Your First Riding Lesson

Your First Riding Lesson – What to wear

We appreciate that sometimes your first riding lesson can be a daunting experience and with the array of clothing and equipment available, knowing what to wear can be a challenge in itself. Well we have come to your rescue and written a guide to what we think are your essentials as a beginner in the saddle.

Riding Hat

The most important thing you will need is a riding hat. Essential for your safety, some riding schools will allow you to borrow a hat but we strongly recommend that you have your own for both hygiene and safety reasons.

Providing you intend on continuing your lessons this will be a more than worthwhile investment and your hat need not be ridiculously expensive. We offer a range of hats for all disciplines and budgets, but a good starting point is the Champion Pro Plus Skull. Skull caps are particularly good for children as it gives them the chance to personalise their hat with a brightly coloured silk cover (link). If you would prefer a more stylish option why not take a look at the Champion CPX 3000 which is velvet covered and has a fixed peak.

Riding Hats should conform to the minimum safety standard: ES 1384. Standards exceeding this are PAS 015, ASTM F1163, and the American SNELL E2001. Most riding schools will check your hat meets the minimum standard before you are allowed to mount your horse. Your hat should be replaced following a fall, in the event that it is dropped on a hard surface or if it is more than about 3 years old. We recommend that your hat is fitted by an experienced hat fitter and all the girls here at Equikro are qualified to do this.

In order to keep your new hat clean and fresh why not use the Charles Owen Hat Cleaner spray (link).


It is essential that you wear the correct footwear to ride; again this is to ensure your safety. Wellies and trainers are not appropriate as your footwear should have a small flat heel to help prevent your foot sliding too far forward in the stirrup. It is also best to avoid laces and buckles on your boots. Long rubber riding boots or Jodhpur boots are recommended for beginners and we find that the Toggi Ottowa Jodhpur Boot offers good value for money.


Once you start to ride more regularly you may wish to purchase a pair of half chaps to wear with your jodhpur boots. Half chaps provide an extra layer of protection between your leg and the horse which will prevent any pinching from the stirrup leathers. The Shires Ripple Half Chaps are a great option for your first pair of chaps, durable and stylish, the elasticated ripple panel offers an excellent fit.


Gloves help riders to grip the reins more easily, which is especially important in wet weather. Although they are also good for keeping your hands warm in winter, try not to wear gloves that are too thick as you may struggle to feel the reins properly. There are many different gloves available for riding and you can see our full range here. A practical yet inexpensive option for the beginner is the Shires Newbury Glove (link) which is a cotton glove with an elasticated wrist band and rubber grip pads on the fingers and palms.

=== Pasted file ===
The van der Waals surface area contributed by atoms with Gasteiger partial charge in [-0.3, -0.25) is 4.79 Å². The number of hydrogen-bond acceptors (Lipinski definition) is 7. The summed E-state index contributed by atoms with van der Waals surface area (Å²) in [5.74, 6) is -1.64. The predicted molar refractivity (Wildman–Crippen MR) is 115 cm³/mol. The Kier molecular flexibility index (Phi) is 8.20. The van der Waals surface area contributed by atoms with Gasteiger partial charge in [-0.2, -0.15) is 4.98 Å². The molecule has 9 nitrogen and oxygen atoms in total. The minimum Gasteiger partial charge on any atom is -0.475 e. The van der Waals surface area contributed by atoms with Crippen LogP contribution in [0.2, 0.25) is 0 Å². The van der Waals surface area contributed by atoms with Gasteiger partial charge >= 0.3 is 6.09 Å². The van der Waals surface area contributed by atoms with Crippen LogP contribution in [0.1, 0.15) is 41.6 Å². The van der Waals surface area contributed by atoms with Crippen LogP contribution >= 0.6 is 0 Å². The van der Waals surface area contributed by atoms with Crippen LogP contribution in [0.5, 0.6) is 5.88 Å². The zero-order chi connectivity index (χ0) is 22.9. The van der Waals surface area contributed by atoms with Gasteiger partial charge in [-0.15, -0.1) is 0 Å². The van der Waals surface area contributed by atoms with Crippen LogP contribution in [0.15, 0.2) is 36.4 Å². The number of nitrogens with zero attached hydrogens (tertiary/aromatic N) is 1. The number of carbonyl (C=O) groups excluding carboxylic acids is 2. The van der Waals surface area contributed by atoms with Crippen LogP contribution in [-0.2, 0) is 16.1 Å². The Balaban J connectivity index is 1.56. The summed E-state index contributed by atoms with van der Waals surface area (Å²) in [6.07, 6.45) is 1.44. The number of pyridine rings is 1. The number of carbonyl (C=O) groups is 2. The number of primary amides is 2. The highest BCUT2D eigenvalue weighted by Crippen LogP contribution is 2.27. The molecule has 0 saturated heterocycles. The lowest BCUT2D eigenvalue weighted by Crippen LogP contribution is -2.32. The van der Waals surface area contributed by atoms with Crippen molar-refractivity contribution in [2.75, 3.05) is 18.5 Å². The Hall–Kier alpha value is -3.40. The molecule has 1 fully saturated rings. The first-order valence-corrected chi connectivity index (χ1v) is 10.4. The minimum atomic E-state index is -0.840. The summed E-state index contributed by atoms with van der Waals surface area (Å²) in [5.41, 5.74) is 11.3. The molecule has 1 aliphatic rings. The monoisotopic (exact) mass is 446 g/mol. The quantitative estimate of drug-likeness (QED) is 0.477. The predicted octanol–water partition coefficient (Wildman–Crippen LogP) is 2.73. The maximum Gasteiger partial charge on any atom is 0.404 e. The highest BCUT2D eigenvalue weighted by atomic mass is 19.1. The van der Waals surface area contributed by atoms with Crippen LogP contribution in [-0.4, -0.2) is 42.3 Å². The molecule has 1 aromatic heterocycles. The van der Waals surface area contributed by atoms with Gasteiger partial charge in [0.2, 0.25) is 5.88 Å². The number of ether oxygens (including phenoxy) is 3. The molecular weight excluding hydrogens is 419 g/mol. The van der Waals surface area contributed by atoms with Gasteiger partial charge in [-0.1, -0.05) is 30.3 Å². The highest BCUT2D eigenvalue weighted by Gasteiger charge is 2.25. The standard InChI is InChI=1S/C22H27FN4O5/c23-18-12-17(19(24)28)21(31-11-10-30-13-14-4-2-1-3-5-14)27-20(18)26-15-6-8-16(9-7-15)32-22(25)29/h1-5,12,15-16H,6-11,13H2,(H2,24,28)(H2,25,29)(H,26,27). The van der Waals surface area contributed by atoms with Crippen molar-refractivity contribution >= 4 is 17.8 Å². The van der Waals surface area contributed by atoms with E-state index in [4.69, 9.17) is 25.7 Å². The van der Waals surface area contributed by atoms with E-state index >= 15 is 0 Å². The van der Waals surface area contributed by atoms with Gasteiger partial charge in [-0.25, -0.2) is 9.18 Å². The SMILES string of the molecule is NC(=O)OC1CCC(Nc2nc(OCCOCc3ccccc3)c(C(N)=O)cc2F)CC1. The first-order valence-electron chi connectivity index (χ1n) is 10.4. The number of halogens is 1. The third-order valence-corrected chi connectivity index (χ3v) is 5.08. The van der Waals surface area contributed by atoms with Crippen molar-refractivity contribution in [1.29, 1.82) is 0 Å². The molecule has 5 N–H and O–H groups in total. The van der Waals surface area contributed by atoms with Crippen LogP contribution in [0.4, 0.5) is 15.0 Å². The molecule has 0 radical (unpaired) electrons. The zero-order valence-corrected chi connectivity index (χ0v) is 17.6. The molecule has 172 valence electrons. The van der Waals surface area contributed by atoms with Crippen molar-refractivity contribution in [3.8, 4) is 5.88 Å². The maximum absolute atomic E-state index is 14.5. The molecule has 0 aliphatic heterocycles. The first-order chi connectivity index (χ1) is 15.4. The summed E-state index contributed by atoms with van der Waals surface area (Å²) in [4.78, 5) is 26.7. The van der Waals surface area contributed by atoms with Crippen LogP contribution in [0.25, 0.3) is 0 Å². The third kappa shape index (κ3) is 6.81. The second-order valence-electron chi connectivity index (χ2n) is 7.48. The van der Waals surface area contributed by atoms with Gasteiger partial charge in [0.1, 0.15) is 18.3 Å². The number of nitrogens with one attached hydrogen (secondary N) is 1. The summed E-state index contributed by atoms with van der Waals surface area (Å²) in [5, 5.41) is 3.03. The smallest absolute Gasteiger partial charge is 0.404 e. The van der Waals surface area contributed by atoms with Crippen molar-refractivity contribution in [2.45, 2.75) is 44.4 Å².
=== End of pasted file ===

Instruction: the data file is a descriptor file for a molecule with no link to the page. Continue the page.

In order to be as comfortable as possible for your lesson you may want to consider purchasing a pair of jodhpurs. Jodhpurs are stretchy and do not have seems along the parts of your leg that will be in contact with the saddle, therefore they prevent the rubbing people sometimes experience from riding in jeans. Jodhpurs should be tight enough so that there is no loose material around your leg but not too tight that you can’t breathe! Our most popular jodhpurs for beginners are the Loveson Newbury Jods (link) which are available in a variety of colours and both adult and child sizes.


What you wear on your top half is largely up to yourself. There is no real need to purchase anything new at this stage. Close fitting t-shirts or jumpers are ideal, perhaps with a gilet or coat if the weather is bad. Many riding schools may conduct your lesson outside so if you need to wear a coat, make sure it is wind and water proof. Your coat should be fastened up at all times to prevent it flapping in the wind and if you have anything in your pockets, zip them up to prevent anything falling out.


Riding schools can often be very cold places, and this coupled with the fact you are on horseback and so not really moving your feet much means that your toes can get rather chilly! Thick socks will solve that problem and remember to wear socks that have elastic at the top to help stop them falling down. Ankle socks are an absolute no; you will most probably get blisters if you wear them.

Body Protector

Body protectors offer riders protection for the back and neck should they be unfortunate enough to fall off their horse. Although not usually mandatory at a riding school, they are recommended as an extra safety precaution, and after all it is better to be safe than sorry. The likelihood of you falling off at your first few lessons is small but once you become more advanced and start jumping you might find it beneficial to invest in a body protector, even if it is just to give you confidence in the knowledge you will be safer should you fall.


Essential:                                       Recommened:         Worthy Investment
✓ Hat ✓ Jodhpurs ✓ Chaps
✓ Boots ✓ Close Fitting Top ✓ Body Protector
✓ Gloves ✓ Wind / Waterproof Coat